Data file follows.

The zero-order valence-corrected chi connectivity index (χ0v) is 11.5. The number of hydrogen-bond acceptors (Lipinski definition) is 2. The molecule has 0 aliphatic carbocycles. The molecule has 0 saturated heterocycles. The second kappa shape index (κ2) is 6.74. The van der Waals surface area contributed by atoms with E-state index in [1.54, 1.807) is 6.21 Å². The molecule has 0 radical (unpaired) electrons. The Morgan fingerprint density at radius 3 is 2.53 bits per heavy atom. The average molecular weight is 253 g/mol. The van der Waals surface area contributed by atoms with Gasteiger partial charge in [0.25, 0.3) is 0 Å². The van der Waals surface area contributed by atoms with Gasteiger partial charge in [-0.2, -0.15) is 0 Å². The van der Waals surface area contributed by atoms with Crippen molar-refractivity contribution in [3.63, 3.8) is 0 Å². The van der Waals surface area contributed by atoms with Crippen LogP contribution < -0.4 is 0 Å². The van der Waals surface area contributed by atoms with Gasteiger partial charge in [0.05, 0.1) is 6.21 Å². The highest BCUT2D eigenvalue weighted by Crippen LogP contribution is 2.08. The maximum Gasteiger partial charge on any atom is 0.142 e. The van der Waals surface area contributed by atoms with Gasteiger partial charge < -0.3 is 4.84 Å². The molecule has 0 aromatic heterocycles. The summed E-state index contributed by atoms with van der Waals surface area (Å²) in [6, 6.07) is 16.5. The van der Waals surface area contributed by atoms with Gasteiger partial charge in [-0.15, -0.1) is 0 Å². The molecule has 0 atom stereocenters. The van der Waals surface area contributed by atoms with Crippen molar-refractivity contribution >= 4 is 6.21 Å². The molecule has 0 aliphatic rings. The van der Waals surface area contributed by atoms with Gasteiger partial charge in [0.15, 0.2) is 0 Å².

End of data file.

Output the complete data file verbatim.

The zero-order valence-corrected chi connectivity index (χ0v) is 11.5. The number of hydrogen-bond acceptors (Lipinski definition) is 2. The molecule has 0 aliphatic carbocycles. The molecule has 0 saturated heterocycles. The second kappa shape index (κ2) is 6.74. The van der Waals surface area contributed by atoms with E-state index in [1.54, 1.807) is 6.21 Å². The molecule has 0 radical (unpaired) electrons. The Morgan fingerprint density at radius 3 is 2.53 bits per heavy atom. The average molecular weight is 253 g/mol. The van der Waals surface area contributed by atoms with Gasteiger partial charge in [0.25, 0.3) is 0 Å². The van der Waals surface area contributed by atoms with Gasteiger partial charge in [-0.2, -0.15) is 0 Å². The van der Waals surface area contributed by atoms with Crippen molar-refractivity contribution in [3.63, 3.8) is 0 Å². The van der Waals surface area contributed by atoms with Crippen LogP contribution < -0.4 is 0 Å². The van der Waals surface area contributed by atoms with Gasteiger partial charge in [0.05, 0.1) is 6.21 Å². The highest BCUT2D eigenvalue weighted by Crippen LogP contribution is 2.08. The maximum Gasteiger partial charge on any atom is 0.142 e. The van der Waals surface area contributed by atoms with Gasteiger partial charge < -0.3 is 4.84 Å². The molecule has 0 aromatic heterocycles. The summed E-state index contributed by atoms with van der Waals surface area (Å²) in [6, 6.07) is 16.5. The van der Waals surface area contributed by atoms with Gasteiger partial charge in [-0.15, -0.1) is 0 Å². The molecule has 0 atom stereocenters. The van der Waals surface area contributed by atoms with Crippen molar-refractivity contribution >= 4 is 6.21 Å². The molecule has 0 aliphatic rings. The van der Waals surface area contributed by atoms with Gasteiger partial charge in [0.15, 0.2) is 0 Å².